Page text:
A classic chronograph has another feature: push pieces. There are often two of them, plus an adjusting crown. Again, you can forget all that. The De Bethune DB21 Maxichrono is a monopusher chronograph. So, while the hands have multiplied, the pushers have disappeared. This underlines the deceptively simple aesthetic of the piece. But once again, De Bethune’s team brought a touch of originality to this single pusher, which has been moved to 6 o’clock (where it is located on some vintage dive watches). 

But the stylistic exercise doesn’t stop there. The next step is the case. 

Welcome to the future. The case is utterly unique. The movement is nestled inside a titanium case which is cradled between floating lugs. This means that the case can mould to the shape of your wrist. Once again, the idea is simple, the implementation complex, and the result magnificent.

But let’s get back to our hands. There are five of them, all with their own different styles. Thick, thin, coloured – this abundance of shapes could create chaos, but it doesn’t. They are all singing from the same chronographical song sheet, and the differences don’t jar at all. Quite the opposite.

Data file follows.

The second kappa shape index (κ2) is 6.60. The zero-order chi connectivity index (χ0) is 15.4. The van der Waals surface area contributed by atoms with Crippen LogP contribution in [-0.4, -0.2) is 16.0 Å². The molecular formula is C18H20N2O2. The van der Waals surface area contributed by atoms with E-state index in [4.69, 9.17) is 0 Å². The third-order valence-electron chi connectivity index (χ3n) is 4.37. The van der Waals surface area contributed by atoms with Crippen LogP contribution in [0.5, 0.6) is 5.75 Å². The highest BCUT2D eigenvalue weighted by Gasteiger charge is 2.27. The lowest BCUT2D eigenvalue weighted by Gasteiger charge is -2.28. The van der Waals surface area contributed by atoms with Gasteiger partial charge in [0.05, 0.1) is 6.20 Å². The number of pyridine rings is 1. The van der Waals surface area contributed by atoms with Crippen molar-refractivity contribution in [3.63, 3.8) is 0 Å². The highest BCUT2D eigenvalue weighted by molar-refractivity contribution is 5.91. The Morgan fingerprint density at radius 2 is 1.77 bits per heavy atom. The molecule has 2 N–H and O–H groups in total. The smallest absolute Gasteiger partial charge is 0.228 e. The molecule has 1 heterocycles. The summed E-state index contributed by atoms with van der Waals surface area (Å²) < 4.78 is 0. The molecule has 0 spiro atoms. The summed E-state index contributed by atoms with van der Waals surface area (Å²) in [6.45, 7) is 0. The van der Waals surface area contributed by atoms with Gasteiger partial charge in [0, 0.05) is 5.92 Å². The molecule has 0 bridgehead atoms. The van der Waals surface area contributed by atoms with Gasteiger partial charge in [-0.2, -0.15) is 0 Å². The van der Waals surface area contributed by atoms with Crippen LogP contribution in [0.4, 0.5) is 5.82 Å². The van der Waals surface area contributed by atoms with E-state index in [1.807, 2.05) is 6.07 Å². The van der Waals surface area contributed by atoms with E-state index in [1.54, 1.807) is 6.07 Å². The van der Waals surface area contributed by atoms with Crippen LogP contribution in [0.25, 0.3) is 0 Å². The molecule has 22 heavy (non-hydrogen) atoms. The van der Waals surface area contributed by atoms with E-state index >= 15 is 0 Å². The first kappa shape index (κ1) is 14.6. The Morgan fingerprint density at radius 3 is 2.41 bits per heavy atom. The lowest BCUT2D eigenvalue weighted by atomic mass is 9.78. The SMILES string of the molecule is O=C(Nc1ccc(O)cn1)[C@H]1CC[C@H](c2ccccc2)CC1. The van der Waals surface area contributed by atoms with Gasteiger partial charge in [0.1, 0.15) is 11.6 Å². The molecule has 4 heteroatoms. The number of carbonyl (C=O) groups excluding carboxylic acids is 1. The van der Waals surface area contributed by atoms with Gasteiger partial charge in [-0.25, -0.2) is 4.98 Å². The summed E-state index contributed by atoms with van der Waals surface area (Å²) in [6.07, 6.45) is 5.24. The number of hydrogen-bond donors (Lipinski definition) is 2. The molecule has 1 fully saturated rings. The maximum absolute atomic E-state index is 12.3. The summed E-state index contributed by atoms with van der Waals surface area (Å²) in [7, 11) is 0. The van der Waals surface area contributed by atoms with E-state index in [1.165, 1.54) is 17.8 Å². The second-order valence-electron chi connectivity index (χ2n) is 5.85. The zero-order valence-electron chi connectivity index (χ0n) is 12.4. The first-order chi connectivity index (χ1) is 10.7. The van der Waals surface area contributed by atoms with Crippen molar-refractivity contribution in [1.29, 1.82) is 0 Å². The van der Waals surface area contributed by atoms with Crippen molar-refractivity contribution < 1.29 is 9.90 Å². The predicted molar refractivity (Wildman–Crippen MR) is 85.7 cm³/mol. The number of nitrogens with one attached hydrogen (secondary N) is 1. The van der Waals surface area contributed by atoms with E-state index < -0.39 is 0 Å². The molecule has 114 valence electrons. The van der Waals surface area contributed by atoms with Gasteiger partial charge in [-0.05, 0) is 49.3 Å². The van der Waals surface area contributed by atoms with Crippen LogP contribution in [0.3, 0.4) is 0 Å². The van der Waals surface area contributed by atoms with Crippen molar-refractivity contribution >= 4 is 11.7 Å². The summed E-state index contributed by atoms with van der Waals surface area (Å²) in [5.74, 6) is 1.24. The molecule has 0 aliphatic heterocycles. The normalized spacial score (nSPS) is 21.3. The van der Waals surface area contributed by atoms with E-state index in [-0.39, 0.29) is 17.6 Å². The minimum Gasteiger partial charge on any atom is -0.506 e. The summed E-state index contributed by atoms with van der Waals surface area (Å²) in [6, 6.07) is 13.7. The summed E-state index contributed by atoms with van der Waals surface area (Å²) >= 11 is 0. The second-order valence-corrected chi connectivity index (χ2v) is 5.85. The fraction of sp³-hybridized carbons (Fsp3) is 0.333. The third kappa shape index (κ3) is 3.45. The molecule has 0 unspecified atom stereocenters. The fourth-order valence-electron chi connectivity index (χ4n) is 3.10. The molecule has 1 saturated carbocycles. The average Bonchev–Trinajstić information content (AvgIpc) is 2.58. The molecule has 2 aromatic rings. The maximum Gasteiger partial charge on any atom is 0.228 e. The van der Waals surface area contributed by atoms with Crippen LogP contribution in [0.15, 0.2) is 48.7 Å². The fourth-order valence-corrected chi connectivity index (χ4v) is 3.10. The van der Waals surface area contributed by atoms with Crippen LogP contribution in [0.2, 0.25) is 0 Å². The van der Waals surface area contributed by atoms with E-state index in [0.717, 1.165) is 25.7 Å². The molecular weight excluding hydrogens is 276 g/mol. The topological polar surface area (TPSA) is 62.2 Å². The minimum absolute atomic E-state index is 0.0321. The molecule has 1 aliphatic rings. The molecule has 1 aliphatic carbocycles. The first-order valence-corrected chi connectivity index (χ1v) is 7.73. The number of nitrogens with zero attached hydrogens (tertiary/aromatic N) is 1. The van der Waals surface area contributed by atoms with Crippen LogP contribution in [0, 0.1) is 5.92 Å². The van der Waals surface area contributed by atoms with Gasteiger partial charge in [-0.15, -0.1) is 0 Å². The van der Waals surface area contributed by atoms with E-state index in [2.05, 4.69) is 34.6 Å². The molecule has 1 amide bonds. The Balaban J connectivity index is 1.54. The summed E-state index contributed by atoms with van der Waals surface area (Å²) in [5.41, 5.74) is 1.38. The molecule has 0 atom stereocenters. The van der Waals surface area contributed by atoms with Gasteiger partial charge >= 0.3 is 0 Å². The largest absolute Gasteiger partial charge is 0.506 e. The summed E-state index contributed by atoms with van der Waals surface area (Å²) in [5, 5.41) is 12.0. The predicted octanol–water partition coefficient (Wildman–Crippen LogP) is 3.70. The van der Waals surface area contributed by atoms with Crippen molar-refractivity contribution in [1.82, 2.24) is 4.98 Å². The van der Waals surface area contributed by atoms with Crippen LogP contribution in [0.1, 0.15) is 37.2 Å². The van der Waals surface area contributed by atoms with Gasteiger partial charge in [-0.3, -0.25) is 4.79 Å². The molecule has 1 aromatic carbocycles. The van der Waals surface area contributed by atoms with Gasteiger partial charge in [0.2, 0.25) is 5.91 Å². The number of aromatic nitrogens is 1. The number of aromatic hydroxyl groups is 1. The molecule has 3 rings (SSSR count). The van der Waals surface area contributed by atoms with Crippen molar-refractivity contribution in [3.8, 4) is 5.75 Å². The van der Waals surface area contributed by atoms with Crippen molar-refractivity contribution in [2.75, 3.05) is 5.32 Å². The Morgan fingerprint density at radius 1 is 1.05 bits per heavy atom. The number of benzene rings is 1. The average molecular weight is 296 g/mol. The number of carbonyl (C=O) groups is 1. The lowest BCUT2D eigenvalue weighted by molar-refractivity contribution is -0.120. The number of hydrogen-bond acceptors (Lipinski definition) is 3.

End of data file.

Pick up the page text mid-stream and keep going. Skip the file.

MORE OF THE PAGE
With this Maxichrono, De Bethune has created a magnificent Ode to the Hand. The watch is close to perfection, but our Devil’s Advocate is hovering... what does he think?

The opinion of the Devil’s Advocate

With De Bethune, it’s all about order and beauty, luxury, peace and pleasure! In short – everything the Devil hates! But seriously, what more could we ask of the DB21?

The first minor detail is that its price (CHF 155,000) and limited number (5 pieces) make this watch virtually unobtainable. De Bethune offers an identical complication in the DB 28 range, with a slightly modified design, but at a similar price point. 

The second element that merits discussion is the flexible blue cradle. I love this detail, but I understand that it might upset the more conservative among us, or put off people who are concerned they might get tired of the colour.